Decision Making

Keys to Training Excellence: Evidence Based Research Policing Can Use

Been talking about and doing experiential learning and the art of facilitation in police training for well over a decade (closer to 2 decades). "When it comes to police training the method of delivery (not the content) determined the maintenance and flexibility of the skill.” Its about how we teach the programs that matters! Rote learning via PowerPoint lectures and check the box training programs teaching solely skill sets and school solutions must end.

PODCAST: Tactical Decision Games with Bruce Gudmundsson and Don Vandergriff

Military leaders are faced with a dilemma unique among the professions. While doctors get to practice medicine, architects get to design buildings, and educators get to teach students on a daily basis, military professionals spend the vast majority of their careers preparing to do a job they rarely, and in some fortunate cases, never have to actually perform.

How to Make a Small Unit Decision Forcing Cases by Bruce Gudmundsson

This article provides a step-by-step guide to the creation of a decision-forcing case about a dilemma faced by a small unit leader at some time in the past century or so.

Of Garbage Cans and Paradox: Reflexively Reviewing Design, Mission Command, and the Gray Zone:

Just read this piece this morning by Grant Martin, Of Garbage Cans and Paradox: Reflexively Reviewing Design, Mission Command, and the Gray Zone. What a great analysis on how bureaucracies, work and how to overcome or better yet, how to use them in technical or linear problems and learn how to adapt problem solving methods in the gray zon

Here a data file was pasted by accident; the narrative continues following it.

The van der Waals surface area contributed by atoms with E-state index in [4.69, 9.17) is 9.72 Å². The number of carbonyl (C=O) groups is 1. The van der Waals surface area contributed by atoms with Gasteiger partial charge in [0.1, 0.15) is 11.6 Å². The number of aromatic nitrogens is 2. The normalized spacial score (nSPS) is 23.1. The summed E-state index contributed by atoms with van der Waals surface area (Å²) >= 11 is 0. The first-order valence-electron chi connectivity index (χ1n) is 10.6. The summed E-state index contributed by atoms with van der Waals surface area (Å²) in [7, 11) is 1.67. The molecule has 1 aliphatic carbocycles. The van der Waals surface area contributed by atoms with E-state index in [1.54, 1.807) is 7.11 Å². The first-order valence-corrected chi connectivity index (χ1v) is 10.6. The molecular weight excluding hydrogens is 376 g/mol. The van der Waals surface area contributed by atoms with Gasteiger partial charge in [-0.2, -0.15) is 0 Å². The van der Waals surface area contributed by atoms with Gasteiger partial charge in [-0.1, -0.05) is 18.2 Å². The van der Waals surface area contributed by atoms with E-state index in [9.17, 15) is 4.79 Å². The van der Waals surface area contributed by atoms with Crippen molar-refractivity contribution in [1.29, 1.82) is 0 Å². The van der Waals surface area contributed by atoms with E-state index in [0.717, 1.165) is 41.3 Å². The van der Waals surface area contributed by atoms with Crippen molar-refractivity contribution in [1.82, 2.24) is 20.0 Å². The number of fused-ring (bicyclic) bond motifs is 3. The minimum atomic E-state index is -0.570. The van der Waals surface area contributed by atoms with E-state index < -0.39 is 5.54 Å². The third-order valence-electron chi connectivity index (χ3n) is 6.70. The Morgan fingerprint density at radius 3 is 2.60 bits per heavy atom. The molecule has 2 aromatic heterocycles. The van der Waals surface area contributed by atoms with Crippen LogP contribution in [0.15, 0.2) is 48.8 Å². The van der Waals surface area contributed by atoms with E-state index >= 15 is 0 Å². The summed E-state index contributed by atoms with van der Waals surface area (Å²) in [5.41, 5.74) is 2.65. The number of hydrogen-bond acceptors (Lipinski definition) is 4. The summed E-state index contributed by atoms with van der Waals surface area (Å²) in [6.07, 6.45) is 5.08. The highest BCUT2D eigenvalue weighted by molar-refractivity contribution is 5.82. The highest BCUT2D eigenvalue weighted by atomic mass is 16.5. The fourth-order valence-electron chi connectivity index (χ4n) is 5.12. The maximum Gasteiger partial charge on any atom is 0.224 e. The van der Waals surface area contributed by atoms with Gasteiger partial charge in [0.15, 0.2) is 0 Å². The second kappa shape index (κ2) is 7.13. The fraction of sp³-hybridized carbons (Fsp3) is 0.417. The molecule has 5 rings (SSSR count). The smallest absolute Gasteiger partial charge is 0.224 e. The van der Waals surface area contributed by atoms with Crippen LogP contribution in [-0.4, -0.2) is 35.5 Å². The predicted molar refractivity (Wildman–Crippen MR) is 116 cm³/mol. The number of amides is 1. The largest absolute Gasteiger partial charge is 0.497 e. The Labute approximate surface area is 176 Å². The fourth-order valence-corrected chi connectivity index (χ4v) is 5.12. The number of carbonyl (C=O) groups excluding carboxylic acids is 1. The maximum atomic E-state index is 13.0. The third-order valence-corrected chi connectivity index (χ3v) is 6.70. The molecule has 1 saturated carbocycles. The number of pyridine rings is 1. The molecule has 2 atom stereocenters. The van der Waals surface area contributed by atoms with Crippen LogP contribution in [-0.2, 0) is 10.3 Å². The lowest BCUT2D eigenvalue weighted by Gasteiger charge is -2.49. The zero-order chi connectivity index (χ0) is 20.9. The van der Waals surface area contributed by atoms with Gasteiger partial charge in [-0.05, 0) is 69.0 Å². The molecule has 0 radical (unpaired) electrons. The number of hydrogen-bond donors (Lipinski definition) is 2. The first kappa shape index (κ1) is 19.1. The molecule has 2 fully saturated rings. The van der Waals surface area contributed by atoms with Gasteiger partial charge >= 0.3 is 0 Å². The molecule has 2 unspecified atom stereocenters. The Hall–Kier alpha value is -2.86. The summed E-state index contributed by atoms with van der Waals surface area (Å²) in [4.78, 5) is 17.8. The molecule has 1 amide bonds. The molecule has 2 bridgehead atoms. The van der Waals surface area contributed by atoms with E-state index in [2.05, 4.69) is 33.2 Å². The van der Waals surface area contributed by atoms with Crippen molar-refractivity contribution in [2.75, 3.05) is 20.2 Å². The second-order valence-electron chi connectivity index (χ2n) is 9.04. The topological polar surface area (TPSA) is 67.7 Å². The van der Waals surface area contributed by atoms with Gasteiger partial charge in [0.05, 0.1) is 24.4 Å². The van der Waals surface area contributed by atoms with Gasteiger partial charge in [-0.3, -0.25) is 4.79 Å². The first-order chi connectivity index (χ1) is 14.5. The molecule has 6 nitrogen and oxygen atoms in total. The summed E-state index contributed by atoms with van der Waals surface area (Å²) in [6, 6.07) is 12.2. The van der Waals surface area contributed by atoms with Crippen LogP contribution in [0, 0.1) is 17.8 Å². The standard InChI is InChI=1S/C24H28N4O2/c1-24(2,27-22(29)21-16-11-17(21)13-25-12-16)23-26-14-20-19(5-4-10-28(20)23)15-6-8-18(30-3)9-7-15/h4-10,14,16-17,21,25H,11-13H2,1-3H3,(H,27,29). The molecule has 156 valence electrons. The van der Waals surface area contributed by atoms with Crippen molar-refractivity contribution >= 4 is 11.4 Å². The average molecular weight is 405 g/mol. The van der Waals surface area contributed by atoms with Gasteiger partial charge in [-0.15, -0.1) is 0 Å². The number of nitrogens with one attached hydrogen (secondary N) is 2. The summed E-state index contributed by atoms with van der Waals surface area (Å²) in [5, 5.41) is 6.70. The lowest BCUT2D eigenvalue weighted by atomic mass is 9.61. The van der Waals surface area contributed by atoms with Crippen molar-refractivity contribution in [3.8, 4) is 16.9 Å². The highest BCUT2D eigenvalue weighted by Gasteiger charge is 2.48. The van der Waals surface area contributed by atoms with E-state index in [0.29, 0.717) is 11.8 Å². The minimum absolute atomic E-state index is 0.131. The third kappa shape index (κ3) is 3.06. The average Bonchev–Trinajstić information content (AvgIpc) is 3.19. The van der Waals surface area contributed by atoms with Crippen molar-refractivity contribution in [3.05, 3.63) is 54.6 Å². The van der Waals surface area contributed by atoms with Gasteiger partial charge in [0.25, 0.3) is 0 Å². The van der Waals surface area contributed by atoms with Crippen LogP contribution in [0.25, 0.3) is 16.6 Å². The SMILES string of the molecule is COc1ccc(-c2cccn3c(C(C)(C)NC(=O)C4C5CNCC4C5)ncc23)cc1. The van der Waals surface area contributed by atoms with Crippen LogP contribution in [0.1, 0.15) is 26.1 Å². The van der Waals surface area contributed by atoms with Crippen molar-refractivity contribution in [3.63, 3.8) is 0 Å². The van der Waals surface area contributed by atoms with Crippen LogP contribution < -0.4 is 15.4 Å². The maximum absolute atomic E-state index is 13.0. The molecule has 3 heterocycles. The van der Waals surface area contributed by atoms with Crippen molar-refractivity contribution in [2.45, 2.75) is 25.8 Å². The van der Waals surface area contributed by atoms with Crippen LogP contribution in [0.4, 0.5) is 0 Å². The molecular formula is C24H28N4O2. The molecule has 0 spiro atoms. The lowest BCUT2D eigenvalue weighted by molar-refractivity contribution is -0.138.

Wrestling With Delayed and Immediate Entry, Solo and Team Tactics...Are We Really Expecting All to Go as Rehersed?

I was out in the western part of Massachusetts teaching an in-service training class to a group of about 50 police officers. These cops are from small towns and often work their towns alone. No back-up immediately available! A conversation during class took place that sparked some debate on immediate versus delayed, solo versus team entry tactics and which is the best practice for dealing with ongoing threats such as, an active shooter, terrorist attack, or ambushes. Is immediate entry and a solo response always the way to go, or do 2, 3 and 4-man techniques still apply?

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